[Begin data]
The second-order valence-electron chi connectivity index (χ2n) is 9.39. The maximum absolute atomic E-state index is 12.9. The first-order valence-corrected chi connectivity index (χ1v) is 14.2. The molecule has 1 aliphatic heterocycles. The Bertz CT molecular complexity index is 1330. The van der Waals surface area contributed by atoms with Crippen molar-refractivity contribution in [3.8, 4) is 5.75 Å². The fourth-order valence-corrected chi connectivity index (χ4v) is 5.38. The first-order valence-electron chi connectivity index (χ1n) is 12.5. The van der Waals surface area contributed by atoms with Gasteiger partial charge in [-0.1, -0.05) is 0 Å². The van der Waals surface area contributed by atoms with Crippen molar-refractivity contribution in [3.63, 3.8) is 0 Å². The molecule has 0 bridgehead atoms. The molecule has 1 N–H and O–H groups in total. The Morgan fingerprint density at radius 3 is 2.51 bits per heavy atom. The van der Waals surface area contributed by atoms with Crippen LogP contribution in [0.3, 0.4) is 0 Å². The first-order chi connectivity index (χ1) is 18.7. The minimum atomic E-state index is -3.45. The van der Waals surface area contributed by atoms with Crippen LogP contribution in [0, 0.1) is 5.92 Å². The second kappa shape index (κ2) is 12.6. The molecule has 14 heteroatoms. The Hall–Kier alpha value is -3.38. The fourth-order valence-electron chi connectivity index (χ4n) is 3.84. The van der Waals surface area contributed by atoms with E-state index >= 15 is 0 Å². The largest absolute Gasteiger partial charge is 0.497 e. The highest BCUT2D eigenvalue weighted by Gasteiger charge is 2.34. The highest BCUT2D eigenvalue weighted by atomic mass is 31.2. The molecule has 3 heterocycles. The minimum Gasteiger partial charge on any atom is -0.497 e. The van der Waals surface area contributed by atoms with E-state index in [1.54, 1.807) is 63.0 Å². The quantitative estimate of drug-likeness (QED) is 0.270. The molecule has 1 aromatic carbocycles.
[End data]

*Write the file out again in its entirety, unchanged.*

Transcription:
The second-order valence-electron chi connectivity index (χ2n) is 9.39. The maximum absolute atomic E-state index is 12.9. The first-order valence-corrected chi connectivity index (χ1v) is 14.2. The molecule has 1 aliphatic heterocycles. The Bertz CT molecular complexity index is 1330. The van der Waals surface area contributed by atoms with Crippen molar-refractivity contribution in [3.8, 4) is 5.75 Å². The fourth-order valence-corrected chi connectivity index (χ4v) is 5.38. The first-order valence-electron chi connectivity index (χ1n) is 12.5. The van der Waals surface area contributed by atoms with Gasteiger partial charge in [-0.1, -0.05) is 0 Å². The van der Waals surface area contributed by atoms with Crippen molar-refractivity contribution in [3.63, 3.8) is 0 Å². The molecule has 0 bridgehead atoms. The molecule has 1 N–H and O–H groups in total. The Morgan fingerprint density at radius 3 is 2.51 bits per heavy atom. The van der Waals surface area contributed by atoms with Crippen LogP contribution in [0.3, 0.4) is 0 Å². The first-order chi connectivity index (χ1) is 18.7. The minimum atomic E-state index is -3.45. The van der Waals surface area contributed by atoms with Crippen LogP contribution in [0, 0.1) is 5.92 Å². The second kappa shape index (κ2) is 12.6. The molecule has 14 heteroatoms. The Hall–Kier alpha value is -3.38. The fourth-order valence-electron chi connectivity index (χ4n) is 3.84. The van der Waals surface area contributed by atoms with E-state index >= 15 is 0 Å². The largest absolute Gasteiger partial charge is 0.497 e. The highest BCUT2D eigenvalue weighted by Gasteiger charge is 2.34. The highest BCUT2D eigenvalue weighted by atomic mass is 31.2. The molecule has 3 heterocycles. The minimum Gasteiger partial charge on any atom is -0.497 e. The van der Waals surface area contributed by atoms with E-state index in [1.54, 1.807) is 63.0 Å². The quantitative estimate of drug-likeness (QED) is 0.270. The molecule has 1 aromatic carbocycles.